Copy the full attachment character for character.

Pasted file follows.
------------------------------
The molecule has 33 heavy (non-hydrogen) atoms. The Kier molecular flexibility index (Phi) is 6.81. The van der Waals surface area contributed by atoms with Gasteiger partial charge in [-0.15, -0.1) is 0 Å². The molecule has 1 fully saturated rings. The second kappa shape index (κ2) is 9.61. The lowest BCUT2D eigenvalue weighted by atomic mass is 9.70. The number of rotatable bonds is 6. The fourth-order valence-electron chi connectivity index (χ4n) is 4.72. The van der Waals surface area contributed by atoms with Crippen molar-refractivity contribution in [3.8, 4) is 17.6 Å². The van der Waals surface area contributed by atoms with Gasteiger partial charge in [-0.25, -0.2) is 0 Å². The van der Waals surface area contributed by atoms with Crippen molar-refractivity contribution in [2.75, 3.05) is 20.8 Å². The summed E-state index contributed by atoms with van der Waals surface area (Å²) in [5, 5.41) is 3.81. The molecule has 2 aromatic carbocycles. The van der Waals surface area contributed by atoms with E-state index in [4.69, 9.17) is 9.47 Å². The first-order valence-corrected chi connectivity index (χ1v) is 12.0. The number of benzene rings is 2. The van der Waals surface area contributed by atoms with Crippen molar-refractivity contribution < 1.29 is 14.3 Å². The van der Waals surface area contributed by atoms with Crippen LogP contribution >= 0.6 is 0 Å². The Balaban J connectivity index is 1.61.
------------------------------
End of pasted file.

The molecule has 33 heavy (non-hydrogen) atoms. The Kier molecular flexibility index (Phi) is 6.81. The van der Waals surface area contributed by atoms with Gasteiger partial charge in [-0.15, -0.1) is 0 Å². The molecule has 1 fully saturated rings. The second kappa shape index (κ2) is 9.61. The lowest BCUT2D eigenvalue weighted by atomic mass is 9.70. The number of rotatable bonds is 6. The fourth-order valence-electron chi connectivity index (χ4n) is 4.72. The van der Waals surface area contributed by atoms with Crippen molar-refractivity contribution in [3.8, 4) is 17.6 Å². The van der Waals surface area contributed by atoms with Gasteiger partial charge in [-0.25, -0.2) is 0 Å². The van der Waals surface area contributed by atoms with Crippen molar-refractivity contribution in [2.75, 3.05) is 20.8 Å². The summed E-state index contributed by atoms with van der Waals surface area (Å²) in [5, 5.41) is 3.81. The molecule has 2 aromatic carbocycles. The van der Waals surface area contributed by atoms with E-state index in [4.69, 9.17) is 9.47 Å². The first-order valence-corrected chi connectivity index (χ1v) is 12.0. The number of benzene rings is 2. The van der Waals surface area contributed by atoms with Crippen molar-refractivity contribution < 1.29 is 14.3 Å². The van der Waals surface area contributed by atoms with Crippen LogP contribution >= 0.6 is 0 Å². The Balaban J connectivity index is 1.61.